Ben Gordon and Luol Deng both have one year remaining on their contracts and the Bulls would be remiss if they were unable to sign both to an extension this offseason. Barring an injury to either player next year the asking price for a long term extension should only increase as next summer approaches. Players such as Gordon and Deng who have experienced similar success during their rookie contracts coupled with a steady improvement during those first three seasons make for a low risk/high reward signing for the franchise. The Bulls will be looking to sign the two to deals equivalent to what Kirk Hinrich signed last season (47.5 million over 5 years), but considering the season both players had, look for their agents to try and push that number as close to the 55 million dollar mark as possible.

Total Cost: $15,400,000

Rotation Players:

As stated, Chicago’s core rotation is largely made up of players they brought into the league, with 3 years or less of NBA experience.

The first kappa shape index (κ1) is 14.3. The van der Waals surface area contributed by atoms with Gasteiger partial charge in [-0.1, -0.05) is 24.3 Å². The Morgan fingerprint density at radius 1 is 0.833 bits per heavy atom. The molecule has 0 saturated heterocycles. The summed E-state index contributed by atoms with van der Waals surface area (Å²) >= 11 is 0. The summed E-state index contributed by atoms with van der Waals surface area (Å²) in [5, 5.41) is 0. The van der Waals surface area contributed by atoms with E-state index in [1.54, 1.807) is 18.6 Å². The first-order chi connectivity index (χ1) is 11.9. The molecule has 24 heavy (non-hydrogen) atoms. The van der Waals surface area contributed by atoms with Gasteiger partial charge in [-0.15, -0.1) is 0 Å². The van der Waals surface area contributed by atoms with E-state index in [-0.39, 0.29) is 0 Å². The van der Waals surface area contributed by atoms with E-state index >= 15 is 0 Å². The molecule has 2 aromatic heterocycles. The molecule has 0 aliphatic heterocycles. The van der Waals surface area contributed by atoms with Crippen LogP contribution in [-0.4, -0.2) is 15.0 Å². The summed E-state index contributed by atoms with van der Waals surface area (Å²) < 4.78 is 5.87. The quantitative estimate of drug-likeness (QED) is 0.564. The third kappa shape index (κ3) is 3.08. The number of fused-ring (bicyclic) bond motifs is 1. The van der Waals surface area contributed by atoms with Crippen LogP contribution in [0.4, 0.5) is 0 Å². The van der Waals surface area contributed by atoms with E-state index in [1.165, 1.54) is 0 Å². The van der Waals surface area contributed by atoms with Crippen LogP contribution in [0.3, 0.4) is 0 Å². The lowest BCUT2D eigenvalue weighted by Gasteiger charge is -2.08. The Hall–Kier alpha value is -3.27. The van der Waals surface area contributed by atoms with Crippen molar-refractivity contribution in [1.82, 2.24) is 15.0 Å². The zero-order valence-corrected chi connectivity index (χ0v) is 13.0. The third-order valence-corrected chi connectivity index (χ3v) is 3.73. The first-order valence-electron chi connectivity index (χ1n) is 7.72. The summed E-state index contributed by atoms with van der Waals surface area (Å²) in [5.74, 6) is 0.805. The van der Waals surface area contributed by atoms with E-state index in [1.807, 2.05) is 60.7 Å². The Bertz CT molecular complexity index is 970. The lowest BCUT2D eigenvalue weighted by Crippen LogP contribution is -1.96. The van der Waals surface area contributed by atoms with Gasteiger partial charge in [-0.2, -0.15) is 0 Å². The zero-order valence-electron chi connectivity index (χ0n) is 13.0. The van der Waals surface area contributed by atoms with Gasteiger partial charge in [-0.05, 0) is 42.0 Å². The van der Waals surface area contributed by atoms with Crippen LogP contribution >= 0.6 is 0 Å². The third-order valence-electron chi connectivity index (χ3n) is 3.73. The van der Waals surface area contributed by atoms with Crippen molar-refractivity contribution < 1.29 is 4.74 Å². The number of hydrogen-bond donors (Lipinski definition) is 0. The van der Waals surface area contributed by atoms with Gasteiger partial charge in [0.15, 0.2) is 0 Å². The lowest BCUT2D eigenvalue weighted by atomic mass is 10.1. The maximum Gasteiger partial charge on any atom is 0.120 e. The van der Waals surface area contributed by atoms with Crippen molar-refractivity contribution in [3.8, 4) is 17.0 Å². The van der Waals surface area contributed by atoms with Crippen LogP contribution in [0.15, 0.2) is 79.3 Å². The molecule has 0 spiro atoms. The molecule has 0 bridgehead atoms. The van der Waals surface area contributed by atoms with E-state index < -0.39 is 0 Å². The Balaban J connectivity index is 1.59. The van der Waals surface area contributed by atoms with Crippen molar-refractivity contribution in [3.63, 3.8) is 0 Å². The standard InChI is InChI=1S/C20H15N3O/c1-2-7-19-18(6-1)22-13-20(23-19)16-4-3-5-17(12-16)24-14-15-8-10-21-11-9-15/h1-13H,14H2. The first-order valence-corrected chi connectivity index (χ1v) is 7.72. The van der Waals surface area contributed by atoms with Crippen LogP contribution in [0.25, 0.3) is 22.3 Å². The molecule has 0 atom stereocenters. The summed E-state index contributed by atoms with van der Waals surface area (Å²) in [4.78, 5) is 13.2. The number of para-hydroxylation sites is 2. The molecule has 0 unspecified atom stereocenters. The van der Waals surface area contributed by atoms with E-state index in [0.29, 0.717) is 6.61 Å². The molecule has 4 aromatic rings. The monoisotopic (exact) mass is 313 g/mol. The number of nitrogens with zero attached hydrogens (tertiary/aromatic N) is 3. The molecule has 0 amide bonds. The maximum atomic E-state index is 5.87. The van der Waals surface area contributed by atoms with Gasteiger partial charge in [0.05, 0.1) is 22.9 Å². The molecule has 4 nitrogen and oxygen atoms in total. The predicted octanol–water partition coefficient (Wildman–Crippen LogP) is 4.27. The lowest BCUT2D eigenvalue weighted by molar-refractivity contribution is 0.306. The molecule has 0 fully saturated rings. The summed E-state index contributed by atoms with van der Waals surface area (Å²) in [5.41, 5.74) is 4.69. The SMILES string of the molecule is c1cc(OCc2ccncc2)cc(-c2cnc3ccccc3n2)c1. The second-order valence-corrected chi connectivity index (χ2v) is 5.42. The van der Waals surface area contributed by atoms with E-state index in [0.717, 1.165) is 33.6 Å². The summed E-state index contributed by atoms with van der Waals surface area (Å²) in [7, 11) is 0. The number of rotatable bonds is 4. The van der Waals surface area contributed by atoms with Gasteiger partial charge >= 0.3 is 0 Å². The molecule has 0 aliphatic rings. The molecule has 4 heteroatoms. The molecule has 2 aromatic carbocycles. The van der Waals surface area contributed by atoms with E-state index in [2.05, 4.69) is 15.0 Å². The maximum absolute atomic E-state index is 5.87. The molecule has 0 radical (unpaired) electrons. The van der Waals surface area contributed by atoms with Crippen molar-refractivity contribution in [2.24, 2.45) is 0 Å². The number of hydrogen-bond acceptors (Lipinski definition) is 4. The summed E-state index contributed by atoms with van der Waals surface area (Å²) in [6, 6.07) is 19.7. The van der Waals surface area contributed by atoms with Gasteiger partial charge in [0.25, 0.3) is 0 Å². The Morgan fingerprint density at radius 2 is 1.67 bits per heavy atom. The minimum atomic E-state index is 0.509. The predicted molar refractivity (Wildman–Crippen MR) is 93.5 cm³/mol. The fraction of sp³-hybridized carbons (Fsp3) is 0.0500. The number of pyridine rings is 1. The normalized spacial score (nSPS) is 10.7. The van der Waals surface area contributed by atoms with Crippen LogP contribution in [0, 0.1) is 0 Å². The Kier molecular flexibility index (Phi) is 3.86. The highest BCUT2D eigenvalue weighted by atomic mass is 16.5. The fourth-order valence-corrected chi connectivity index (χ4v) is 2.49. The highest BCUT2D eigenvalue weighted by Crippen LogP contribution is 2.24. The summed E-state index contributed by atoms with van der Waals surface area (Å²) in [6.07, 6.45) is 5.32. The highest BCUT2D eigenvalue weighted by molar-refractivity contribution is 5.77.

The biggest concern among this young core is Andres Nocioni who missed a third of the season with plantar fasciitis, an increasingly common and painful chronic foot condition which usually requires extensive rest as the primary treatment option. Nocioni is a spirited contributor who has the kind of hard-nosed attitude required to play in pain throughout a professional career. While he and Deng fill play the same position, Nocioni is an ideal player to come off the bench and provide energy and versatility on the court, as he is strong and tough enough to defend power forwards as well and cause significant matchups doing so on the other end of the floor.

Ben Gordon's scoring and ability to create in pressure situations negates almost all of his defensive liabilities. Gordon’s name has been circulated in trade rumors most often out of all the Baby Bulls, but those rumors have quieted as Gordon’s game has spoken up and Chicago executives continue to adamantly state they he will not be traded. While he may remain the most attractive trade candidate on this team, Gordon’s role as primary perimeter scorer is a hard role to duplicate. Gordon’s ability to create offense against pressure defense was surely one of the primary reasons the Bulls didn’t consummate the Memphis trade, even if Deng is technically the superior player, as seen in the playoff series against Miami.